Paying double for energy: Rent indexation squeezes struggling tenants

Paying double for energy: Rent indexation squeezes struggling tenants
A sign detailing a property that is up for rent. Photo by Helen Lyons/The Brussels Times

High energy bills are being compounded by the indexation of rent for Belgian households, many of which are seeing their housing costs increase by almost 8%.

“Our tenants' unions have been seeing them more and more in recent weeks: people who see their rent increased by €50 to €70 a month in one fell swoop,” Joy Verstichele, coordinator of the Flemish Tenants' Platform, told De Morgen.

“For most of them it comes as a total surprise – they did not expect this bill, and it comes on top of the rising energy costs they are already struggling with.”

Some tenants thought the increases were a mistake, but the higher rent was correct: since the end of last year, inflation has been pushing rent indexation to new heights.

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A landlord can decide to carry out the optional indexation on the anniversary date of a rental agreement. For people whose lease renews in the month of March, the price can increase by almost 8%.

For an average rent, which in the spring of 2021 was €792 according to the rental barometer from brokerage federation CIB, this means a surcharge of €60.

Landlords can choose to not raise rents, but usually do

Raising rent to match the indexation is technically optional for landlords, but they almost always demand more money from tenants whenever possible.

The anti-poverty organisation Kras vzw in Ghent has recently been receiving disturbing signals about rent indexation: “People who are struggling have to rent in the cheaper segment, so they are often already in a house that leaves much to be desired in terms of energy efficiency, and with this indexation they are actually paying double.”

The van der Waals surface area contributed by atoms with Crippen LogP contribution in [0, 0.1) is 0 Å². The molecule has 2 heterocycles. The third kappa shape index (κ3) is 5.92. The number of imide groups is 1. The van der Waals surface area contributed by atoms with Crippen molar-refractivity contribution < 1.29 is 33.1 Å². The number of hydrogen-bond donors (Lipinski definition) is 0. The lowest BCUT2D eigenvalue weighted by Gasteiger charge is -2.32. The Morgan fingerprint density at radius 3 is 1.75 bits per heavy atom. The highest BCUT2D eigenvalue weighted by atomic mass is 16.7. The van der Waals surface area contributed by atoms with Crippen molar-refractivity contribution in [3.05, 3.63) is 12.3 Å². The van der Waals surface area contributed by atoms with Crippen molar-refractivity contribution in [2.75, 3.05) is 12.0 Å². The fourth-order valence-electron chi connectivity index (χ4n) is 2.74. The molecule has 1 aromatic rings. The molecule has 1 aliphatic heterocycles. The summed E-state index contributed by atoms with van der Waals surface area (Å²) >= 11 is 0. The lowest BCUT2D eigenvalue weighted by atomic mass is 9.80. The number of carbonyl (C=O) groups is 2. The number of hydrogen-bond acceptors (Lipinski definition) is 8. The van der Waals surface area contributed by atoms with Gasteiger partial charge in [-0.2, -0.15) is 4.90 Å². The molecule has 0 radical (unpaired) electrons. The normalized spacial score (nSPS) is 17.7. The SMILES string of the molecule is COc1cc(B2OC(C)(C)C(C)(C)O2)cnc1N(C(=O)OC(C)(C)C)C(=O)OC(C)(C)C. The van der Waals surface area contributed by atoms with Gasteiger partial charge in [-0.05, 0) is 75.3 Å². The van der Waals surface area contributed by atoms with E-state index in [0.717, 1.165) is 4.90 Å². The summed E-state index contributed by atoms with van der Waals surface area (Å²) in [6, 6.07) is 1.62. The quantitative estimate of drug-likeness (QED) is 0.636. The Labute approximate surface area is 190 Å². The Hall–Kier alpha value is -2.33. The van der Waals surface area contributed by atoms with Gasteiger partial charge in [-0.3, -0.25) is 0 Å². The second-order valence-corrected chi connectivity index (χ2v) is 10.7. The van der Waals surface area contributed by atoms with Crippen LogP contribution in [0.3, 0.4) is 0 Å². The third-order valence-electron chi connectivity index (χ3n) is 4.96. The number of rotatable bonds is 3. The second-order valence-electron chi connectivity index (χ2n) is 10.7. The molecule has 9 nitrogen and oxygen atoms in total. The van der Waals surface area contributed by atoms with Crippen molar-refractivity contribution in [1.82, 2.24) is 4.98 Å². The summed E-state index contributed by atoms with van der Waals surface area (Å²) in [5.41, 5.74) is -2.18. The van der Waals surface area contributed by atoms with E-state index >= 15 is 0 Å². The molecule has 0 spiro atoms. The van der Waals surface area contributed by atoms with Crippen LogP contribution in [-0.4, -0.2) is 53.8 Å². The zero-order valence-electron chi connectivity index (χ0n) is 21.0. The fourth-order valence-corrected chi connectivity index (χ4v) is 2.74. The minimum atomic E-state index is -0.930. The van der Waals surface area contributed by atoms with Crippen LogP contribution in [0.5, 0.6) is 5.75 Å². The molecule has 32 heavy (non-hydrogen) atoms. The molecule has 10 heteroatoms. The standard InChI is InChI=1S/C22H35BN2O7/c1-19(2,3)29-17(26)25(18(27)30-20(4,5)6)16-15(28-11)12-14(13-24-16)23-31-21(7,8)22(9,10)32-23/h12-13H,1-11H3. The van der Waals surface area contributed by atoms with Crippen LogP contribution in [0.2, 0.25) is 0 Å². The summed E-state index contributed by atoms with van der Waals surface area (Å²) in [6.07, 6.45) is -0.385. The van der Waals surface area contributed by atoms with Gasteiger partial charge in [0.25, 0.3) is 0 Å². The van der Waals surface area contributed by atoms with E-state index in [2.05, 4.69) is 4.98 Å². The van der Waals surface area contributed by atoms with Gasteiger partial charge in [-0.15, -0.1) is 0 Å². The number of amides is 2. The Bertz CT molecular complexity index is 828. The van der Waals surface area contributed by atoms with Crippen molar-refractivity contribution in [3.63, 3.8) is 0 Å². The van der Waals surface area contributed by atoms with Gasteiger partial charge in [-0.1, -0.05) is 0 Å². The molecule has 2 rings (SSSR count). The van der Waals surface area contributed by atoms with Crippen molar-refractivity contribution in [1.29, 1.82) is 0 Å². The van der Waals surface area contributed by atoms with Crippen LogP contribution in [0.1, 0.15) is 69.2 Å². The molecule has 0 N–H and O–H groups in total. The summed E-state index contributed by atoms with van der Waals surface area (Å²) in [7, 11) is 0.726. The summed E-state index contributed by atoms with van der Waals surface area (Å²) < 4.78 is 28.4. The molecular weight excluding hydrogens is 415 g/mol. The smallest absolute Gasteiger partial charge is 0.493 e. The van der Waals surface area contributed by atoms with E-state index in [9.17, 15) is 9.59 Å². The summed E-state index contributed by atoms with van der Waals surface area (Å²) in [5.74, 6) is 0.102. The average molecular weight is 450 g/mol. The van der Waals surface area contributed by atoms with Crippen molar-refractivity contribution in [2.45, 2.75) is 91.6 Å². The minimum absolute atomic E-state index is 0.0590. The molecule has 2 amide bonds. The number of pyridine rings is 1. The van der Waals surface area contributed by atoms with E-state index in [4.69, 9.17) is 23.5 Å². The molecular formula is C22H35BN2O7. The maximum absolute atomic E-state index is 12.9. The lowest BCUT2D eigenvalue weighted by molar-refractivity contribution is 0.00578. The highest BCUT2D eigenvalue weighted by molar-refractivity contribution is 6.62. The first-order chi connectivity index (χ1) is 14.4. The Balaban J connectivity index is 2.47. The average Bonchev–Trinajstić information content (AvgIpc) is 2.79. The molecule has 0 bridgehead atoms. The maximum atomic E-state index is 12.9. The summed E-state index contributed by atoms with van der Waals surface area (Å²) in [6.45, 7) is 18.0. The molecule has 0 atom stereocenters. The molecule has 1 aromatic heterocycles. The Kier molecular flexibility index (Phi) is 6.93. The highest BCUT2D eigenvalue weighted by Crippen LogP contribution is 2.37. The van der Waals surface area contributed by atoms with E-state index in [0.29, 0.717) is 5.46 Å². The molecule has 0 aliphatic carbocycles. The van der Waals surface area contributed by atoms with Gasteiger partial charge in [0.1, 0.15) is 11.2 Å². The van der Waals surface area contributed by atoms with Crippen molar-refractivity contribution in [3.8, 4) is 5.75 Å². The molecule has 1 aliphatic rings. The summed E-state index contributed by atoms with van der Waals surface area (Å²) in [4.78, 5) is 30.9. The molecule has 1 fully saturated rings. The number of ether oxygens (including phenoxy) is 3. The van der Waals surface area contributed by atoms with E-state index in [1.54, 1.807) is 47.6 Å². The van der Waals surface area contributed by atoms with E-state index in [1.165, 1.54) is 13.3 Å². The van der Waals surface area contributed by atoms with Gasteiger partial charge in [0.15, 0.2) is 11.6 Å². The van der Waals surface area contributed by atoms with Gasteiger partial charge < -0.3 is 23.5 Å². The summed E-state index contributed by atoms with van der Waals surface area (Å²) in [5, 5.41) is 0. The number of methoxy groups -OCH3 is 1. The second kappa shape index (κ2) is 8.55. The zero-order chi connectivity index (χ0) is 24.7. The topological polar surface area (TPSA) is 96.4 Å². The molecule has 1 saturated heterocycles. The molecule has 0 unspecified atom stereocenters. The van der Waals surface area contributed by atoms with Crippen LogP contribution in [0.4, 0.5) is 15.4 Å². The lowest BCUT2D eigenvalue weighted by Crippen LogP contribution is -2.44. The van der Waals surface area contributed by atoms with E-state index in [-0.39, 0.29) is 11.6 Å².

Given that it is mainly the energy prices that drive up the index, and these costs are usually borne by the tenant and not the landlord anyway, the “paying double” for high energy prices is literal.

“Almost every aspect of housing costs is going up, the high inflation just cuts it deeper and deeper,” said Verstichele.

Green party asks for temporary ceiling on rent increases

The Groen party is calling for a temporary ceiling on rent in order to protect people from an excessive shock.

“Rising rents are causing headaches for a lot of people who have already had a hard time since the coronavirus crisis,” said chairman Meyrem Almaci, who put forth a proposal to limit increases to 2% together with An Moerenhout.

Credit: © Belga

For that average rent of €792, that would mean an increase of €16, with an annual savings of over €500 when compared to the current indexation.

According to Almaci, the number of people struggling to make rent is significant: figures from Steunpunt Wonen state that 30% of tenants were already in a precarious situation before the coronavirus crisis.

“From 2023, when this situation normalises somewhat, the indexation can then catch up again,” Almaci said.

Note: Are you struggling with a high energy bill? You may be entitled to help.

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